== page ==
La Crosse is located at the intersection of the Black, La Crosse and Mississippi rivers in Western Wisconsin in a broad plain between the river bank and the tall bluffs typical of the Driftless area.
The Coulee Region is Characterized by High Ridges Dissected by Narrow Valleys
History French fur traders were among the first Europeans to travel along the Upper Mississippi River in the late 17th century; an American expedition reached what came to be known as Prairie La Crosse in 1805; La Crosse was named from the game with sticks - lacrosse in French - played by local Native Americans. Actively promoted in eastern newspapers, the city was further settled during the middle of the 19th century with completion of the La Crosse & Milwaukee Railroad.
River and Railroad Infrastructure made it possible for La Crosse to become a center for lumber, as logs cut in the interior of the state were rafted down the Black River, as well as the brewery industry. Around the turn of the 20th century, the city also became an education center, with three colleges and universities established in the city between 1890 and 1912. It is now a regional technology and medical hub, highly ranked in the areas of wellness, quality of life and education.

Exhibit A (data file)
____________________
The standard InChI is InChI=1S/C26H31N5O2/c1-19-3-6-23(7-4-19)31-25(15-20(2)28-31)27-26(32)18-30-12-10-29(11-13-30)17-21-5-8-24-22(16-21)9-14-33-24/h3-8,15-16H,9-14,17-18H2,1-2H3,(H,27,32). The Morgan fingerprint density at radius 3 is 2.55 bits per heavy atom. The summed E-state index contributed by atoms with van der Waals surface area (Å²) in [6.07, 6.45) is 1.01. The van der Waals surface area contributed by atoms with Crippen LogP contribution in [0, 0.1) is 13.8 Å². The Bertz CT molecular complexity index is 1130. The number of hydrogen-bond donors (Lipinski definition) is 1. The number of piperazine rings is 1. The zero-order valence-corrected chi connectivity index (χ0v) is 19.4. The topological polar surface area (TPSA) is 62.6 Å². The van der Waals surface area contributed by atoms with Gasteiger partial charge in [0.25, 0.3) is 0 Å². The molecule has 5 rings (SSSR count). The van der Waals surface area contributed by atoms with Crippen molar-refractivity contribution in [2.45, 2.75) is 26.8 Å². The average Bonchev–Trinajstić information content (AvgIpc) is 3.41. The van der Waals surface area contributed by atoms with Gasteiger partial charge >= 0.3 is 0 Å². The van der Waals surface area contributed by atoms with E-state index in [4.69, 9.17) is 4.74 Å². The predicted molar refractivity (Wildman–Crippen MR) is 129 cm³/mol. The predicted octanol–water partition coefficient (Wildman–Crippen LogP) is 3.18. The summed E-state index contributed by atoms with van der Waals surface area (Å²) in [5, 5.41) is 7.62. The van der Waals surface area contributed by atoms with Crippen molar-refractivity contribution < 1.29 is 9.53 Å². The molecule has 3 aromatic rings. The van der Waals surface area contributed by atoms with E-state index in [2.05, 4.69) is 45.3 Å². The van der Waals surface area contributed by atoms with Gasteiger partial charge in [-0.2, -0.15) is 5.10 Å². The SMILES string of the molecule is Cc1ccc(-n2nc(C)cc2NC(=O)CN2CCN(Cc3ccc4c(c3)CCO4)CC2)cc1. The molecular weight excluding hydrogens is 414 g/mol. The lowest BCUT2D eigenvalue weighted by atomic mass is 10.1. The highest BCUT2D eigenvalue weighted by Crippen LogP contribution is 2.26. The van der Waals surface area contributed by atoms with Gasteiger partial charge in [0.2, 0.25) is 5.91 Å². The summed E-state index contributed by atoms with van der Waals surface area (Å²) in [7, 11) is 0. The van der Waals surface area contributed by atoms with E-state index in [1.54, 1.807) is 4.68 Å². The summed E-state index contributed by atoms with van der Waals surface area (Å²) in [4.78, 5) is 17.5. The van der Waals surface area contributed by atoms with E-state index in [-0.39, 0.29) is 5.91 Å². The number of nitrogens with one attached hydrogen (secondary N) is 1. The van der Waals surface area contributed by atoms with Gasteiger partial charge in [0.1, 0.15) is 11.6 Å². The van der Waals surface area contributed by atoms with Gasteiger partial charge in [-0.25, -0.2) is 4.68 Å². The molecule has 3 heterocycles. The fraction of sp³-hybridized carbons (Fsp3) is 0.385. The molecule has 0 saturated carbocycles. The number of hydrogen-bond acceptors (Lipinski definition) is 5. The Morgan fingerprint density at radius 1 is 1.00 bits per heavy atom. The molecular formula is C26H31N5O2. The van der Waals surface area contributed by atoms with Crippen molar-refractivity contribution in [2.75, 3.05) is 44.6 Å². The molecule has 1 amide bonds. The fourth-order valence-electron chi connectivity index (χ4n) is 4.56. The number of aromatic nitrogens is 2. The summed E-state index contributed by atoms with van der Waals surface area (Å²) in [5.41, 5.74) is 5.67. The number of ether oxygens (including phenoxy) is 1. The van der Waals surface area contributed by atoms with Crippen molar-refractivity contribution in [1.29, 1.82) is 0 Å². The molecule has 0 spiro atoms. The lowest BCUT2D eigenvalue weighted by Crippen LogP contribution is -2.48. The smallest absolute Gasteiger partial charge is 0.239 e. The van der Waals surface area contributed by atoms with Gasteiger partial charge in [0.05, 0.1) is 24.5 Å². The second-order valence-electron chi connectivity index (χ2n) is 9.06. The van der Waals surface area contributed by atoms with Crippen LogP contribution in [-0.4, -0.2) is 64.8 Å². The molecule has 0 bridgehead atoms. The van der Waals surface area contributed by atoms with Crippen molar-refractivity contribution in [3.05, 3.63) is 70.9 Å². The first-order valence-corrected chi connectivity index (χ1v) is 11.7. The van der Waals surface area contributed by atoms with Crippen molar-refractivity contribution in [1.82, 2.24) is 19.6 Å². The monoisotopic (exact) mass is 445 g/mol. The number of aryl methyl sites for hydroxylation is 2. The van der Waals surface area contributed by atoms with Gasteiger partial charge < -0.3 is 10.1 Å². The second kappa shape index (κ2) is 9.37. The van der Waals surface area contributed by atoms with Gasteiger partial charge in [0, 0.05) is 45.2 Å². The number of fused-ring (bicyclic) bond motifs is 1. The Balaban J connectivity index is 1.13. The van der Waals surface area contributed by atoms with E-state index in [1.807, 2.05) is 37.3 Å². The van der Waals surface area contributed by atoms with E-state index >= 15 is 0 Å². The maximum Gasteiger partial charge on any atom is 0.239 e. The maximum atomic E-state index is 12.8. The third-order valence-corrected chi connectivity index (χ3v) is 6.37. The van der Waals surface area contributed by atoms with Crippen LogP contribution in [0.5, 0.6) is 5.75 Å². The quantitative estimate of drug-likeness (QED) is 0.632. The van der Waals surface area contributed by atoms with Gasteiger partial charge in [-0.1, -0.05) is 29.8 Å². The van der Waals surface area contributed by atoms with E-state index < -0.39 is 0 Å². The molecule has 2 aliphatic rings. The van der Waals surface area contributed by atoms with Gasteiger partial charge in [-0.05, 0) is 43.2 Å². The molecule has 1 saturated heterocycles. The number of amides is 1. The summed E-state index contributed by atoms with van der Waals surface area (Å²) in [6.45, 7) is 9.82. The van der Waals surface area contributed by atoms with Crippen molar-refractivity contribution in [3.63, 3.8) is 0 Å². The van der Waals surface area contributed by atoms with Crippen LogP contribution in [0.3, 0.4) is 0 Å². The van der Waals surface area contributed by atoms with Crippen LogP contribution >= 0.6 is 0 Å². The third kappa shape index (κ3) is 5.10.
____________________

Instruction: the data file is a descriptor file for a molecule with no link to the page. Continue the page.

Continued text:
The La Crosse Amtrak Station is Served by the Empire Builder Cross Country Passenger Service
Historic Downtown and local culture. La Crosse has one of the largest commercial historic districts in Wisconsin; it is listed on the National Register of Historic Places and includes 110 buildings built between 1866 and 1940. It is home to the Rivoli Theatre, the Weber Center for the Performing Arts and the Pump House Regional Arts Center, at the heart of La Crosse’s arts and culture scene.
La Crosse is a Green Complete Streets City
Local Wine and Brew Traditions date back to the 1858 founding of the G. Heileman Brewing Company; since its closing in 1996, local brewing traditions have been passed onto the City Brewing Company and Pearl Street Brewery, a craft brewery operating out of the historic La Crosse Footwear Building. Lost Island Wine has more than 30 varieties; in addition; several vineyards are in nearby counties and across the river on the Minnesota side of the Mississippi.